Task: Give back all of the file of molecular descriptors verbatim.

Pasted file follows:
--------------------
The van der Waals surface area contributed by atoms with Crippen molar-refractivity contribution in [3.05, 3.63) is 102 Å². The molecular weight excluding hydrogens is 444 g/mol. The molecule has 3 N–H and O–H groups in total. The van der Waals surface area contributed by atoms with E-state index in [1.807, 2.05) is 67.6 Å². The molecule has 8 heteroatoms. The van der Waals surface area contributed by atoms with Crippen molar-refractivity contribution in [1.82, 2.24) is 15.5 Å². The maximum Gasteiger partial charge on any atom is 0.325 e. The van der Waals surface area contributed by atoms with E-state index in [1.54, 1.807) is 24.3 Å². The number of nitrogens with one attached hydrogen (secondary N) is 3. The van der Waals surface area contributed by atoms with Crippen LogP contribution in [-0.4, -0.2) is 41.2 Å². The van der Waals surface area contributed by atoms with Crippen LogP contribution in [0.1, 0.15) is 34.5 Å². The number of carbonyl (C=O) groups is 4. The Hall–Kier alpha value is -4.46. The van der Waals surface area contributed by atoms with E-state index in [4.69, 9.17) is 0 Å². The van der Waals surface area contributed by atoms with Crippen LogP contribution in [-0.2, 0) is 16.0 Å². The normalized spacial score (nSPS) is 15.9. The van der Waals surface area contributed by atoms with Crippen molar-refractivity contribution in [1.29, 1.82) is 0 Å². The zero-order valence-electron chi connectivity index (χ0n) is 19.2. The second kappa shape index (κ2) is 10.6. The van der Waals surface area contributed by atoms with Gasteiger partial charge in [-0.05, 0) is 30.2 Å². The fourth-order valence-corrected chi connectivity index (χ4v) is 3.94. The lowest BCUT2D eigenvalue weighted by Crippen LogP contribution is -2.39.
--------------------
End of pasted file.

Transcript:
The van der Waals surface area contributed by atoms with Crippen molar-refractivity contribution in [3.05, 3.63) is 102 Å². The molecular weight excluding hydrogens is 444 g/mol. The molecule has 3 N–H and O–H groups in total. The van der Waals surface area contributed by atoms with E-state index in [1.807, 2.05) is 67.6 Å². The molecule has 8 heteroatoms. The van der Waals surface area contributed by atoms with Crippen molar-refractivity contribution in [1.82, 2.24) is 15.5 Å². The maximum Gasteiger partial charge on any atom is 0.325 e. The van der Waals surface area contributed by atoms with E-state index in [1.54, 1.807) is 24.3 Å². The number of nitrogens with one attached hydrogen (secondary N) is 3. The van der Waals surface area contributed by atoms with Crippen LogP contribution in [-0.4, -0.2) is 41.2 Å². The van der Waals surface area contributed by atoms with Crippen LogP contribution in [0.1, 0.15) is 34.5 Å². The number of carbonyl (C=O) groups is 4. The Hall–Kier alpha value is -4.46. The van der Waals surface area contributed by atoms with E-state index in [4.69, 9.17) is 0 Å². The van der Waals surface area contributed by atoms with Crippen LogP contribution in [-0.2, 0) is 16.0 Å². The normalized spacial score (nSPS) is 15.9. The van der Waals surface area contributed by atoms with Crippen molar-refractivity contribution in [1.29, 1.82) is 0 Å². The zero-order valence-electron chi connectivity index (χ0n) is 19.2. The second kappa shape index (κ2) is 10.6. The van der Waals surface area contributed by atoms with Gasteiger partial charge in [-0.05, 0) is 30.2 Å². The fourth-order valence-corrected chi connectivity index (χ4v) is 3.94. The lowest BCUT2D eigenvalue weighted by Crippen LogP contribution is -2.39.